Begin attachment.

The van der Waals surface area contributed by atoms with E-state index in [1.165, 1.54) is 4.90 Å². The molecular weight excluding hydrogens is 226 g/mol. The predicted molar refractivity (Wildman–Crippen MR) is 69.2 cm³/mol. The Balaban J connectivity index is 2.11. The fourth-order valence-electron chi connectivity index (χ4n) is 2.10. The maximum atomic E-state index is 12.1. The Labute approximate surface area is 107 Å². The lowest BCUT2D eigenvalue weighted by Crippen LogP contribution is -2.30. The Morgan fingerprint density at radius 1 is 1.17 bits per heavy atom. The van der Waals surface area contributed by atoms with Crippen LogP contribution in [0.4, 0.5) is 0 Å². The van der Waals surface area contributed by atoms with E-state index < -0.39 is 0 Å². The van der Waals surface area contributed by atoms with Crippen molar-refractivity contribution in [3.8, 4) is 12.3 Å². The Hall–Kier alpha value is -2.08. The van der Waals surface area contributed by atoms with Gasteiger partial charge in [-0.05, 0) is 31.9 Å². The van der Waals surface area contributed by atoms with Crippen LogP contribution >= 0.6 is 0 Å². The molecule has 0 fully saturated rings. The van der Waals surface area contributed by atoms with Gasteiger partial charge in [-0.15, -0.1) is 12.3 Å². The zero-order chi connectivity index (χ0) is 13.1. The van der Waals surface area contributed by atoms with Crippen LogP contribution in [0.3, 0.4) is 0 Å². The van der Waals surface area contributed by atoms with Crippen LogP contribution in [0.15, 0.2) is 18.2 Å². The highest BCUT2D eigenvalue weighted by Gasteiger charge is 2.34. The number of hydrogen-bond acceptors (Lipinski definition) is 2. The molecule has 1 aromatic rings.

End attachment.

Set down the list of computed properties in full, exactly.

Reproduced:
The van der Waals surface area contributed by atoms with E-state index in [1.165, 1.54) is 4.90 Å². The molecular weight excluding hydrogens is 226 g/mol. The predicted molar refractivity (Wildman–Crippen MR) is 69.2 cm³/mol. The Balaban J connectivity index is 2.11. The fourth-order valence-electron chi connectivity index (χ4n) is 2.10. The maximum atomic E-state index is 12.1. The Labute approximate surface area is 107 Å². The lowest BCUT2D eigenvalue weighted by Crippen LogP contribution is -2.30. The Morgan fingerprint density at radius 1 is 1.17 bits per heavy atom. The van der Waals surface area contributed by atoms with Crippen LogP contribution in [0.4, 0.5) is 0 Å². The van der Waals surface area contributed by atoms with E-state index < -0.39 is 0 Å². The van der Waals surface area contributed by atoms with Crippen molar-refractivity contribution in [3.8, 4) is 12.3 Å². The Hall–Kier alpha value is -2.08. The van der Waals surface area contributed by atoms with Gasteiger partial charge in [-0.05, 0) is 31.9 Å². The van der Waals surface area contributed by atoms with Crippen LogP contribution >= 0.6 is 0 Å². The molecule has 0 fully saturated rings. The van der Waals surface area contributed by atoms with Gasteiger partial charge in [-0.15, -0.1) is 12.3 Å². The zero-order chi connectivity index (χ0) is 13.1. The van der Waals surface area contributed by atoms with Crippen LogP contribution in [0.3, 0.4) is 0 Å². The van der Waals surface area contributed by atoms with Crippen LogP contribution in [0.15, 0.2) is 18.2 Å². The highest BCUT2D eigenvalue weighted by Gasteiger charge is 2.34. The number of hydrogen-bond acceptors (Lipinski definition) is 2. The molecule has 1 aromatic rings.